3.1. HEALTH IMPLICATION OF MYCOTOXIN

Mycotoxin cause diseases in human and animals called mycotoxicosis and its severity depends on the rate of toxicity (Peraica et al., 1999). Mycotoxin is heat stable and endangers human health, animal production and economy of the country. Aflatoxins are acutely toxic, immunosuppressive, mutagenic, teratogenic and carcinogenic compounds (Blanchard and Manderville, 2016). Aflatoxin has carcinogenic, hepatogenic and mutagenic effects on human health when ingested, inhaled or absorbed through the skin, even at very low concentration (Zain, 2011; Wei et al., 2014). Aflatoxin causes aflatoxicosis that occurred in 1981, 2001, 2004 and 2005 in Kenya (Africa). is a potent mycotoxin and it is known to be hepatotoxic and hepatocarcinogenic (Geremew, 2015). The exposure of in conjuction with a low protein diet cause a decrease in the weight gain and kidney dyfunction in rats (Rotimi et al., 2018). Animal production is significantly reduced in countries with chronic aflatoxin contamination thus, minimizing the dietary protein and milk quality. In most African countries, poor knowledge about afaltoxin, adequate control measures to control contamination in field and storage, and the negative health effects of aflatoxin consumption are reported (Antonio et al., 2018). Additional factors on health impact are prevalent poverty and malnutrition (Kristine and Florian, 2018).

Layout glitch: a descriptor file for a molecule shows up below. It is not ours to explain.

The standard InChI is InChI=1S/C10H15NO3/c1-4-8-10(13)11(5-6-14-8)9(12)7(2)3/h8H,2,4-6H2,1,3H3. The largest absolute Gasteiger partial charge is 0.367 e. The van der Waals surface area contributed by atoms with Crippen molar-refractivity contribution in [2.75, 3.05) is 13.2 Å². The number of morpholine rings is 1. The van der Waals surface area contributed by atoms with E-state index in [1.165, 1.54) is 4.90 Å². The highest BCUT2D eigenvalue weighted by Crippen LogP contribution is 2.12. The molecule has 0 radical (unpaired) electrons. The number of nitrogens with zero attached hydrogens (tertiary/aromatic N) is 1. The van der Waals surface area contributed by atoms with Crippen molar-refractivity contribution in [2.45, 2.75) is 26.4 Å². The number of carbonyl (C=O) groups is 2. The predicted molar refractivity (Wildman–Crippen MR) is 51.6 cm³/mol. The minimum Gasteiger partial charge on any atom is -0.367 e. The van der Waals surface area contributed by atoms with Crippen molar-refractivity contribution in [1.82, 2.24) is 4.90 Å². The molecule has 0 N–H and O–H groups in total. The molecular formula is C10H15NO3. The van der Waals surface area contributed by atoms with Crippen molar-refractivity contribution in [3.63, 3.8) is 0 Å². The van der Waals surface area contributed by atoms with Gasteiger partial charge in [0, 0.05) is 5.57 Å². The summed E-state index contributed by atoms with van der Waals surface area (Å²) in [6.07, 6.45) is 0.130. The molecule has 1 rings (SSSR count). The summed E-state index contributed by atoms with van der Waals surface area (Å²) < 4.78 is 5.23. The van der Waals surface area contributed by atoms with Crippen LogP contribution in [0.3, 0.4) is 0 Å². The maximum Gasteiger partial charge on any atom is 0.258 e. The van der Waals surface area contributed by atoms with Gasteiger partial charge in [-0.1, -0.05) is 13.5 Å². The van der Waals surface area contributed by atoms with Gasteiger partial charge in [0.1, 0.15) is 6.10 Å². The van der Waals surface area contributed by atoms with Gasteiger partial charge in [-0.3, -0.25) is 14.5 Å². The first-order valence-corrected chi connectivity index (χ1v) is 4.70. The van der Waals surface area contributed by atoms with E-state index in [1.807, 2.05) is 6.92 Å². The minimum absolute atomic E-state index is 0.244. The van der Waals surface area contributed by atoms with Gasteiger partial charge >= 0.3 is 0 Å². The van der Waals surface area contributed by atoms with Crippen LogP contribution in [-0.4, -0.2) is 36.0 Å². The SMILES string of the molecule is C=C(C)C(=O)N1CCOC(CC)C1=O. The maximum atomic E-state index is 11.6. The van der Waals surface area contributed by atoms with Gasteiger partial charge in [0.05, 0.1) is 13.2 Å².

Fumonisin has been linked to esophagus cancer in human, although it affects animals in which it causes leukoencephalomalacia in equines and rabbits, pulmonary edema, hepatoxicity and nephrotoxicity. Ochratoxin causes neopropathy in humans; it is also the cause of Tunisian neopropathy and human (BEN) Balcan endemic neophropathy (Margherita et al., 2012). Ochratoxin A is carcinogenic and can cause upper urinary tract disease (Blanchard and Manderville, 2016). It is known for its teratogenic effects on the foetus in the womb, which possessess the ability to cross the placenta and cause malformation of the central nervous system and damage to the brain in rats (Malir et al., 2012). Deoxynivalenol causes nausea, vomiting, diarrhea, reproductive effects and toxicosis in human (Ali et al., 2013; Pinton and Oswald, 2014). Citrinin cause nephrotoxicity (Ali et al., 2018). It may affect kidneys and can cause severe renal failure (Degen et al., 2018). Patulin can be carcinogenic, immunotoxic and genotoxic on mammalian cells (Zain, 2011). Zearalenone can cause hormonal imbalance, reproductive effect and carcinogenicity when present in large quantities (Reddy et al., 2010; Blanchard and Manderville, 2016).

CHAPTER FOUR: DECONTAMINATION METHODS

Reducing mycotoxin contamination in agricultural commodities in many countries around the world is a very important problem which has led to various preventive measures (Ayofemi, 2019). All pre harvest strategies aim to prevent the development of toxigenic fungi and, hence, mycotoxins. However, once mycotoxins are produced, food contamination should be based on post harvest practices (Luo et al., 2018). The decontamination of mycotoxins from different agricultural product is a global issue, both scientific and practical. Mycotoxins have been shown to be eliminated by natural means such as thermal insulation, radiation treatment, and low plasma temperature, chemical methods such as oxidation, reduction, hydrolysis and absorption, and the biological methods with the use of biological agents (Lyagin and Efremenko, 2019). Physical and chemical decontamination has many limitation; they cause loss of nutrients, and are time consuming and ineffective, and require expensive equipment. In comparison, biological methods proved to be more effective, more specialized and more environmentally friendly (Wang et al., 2019).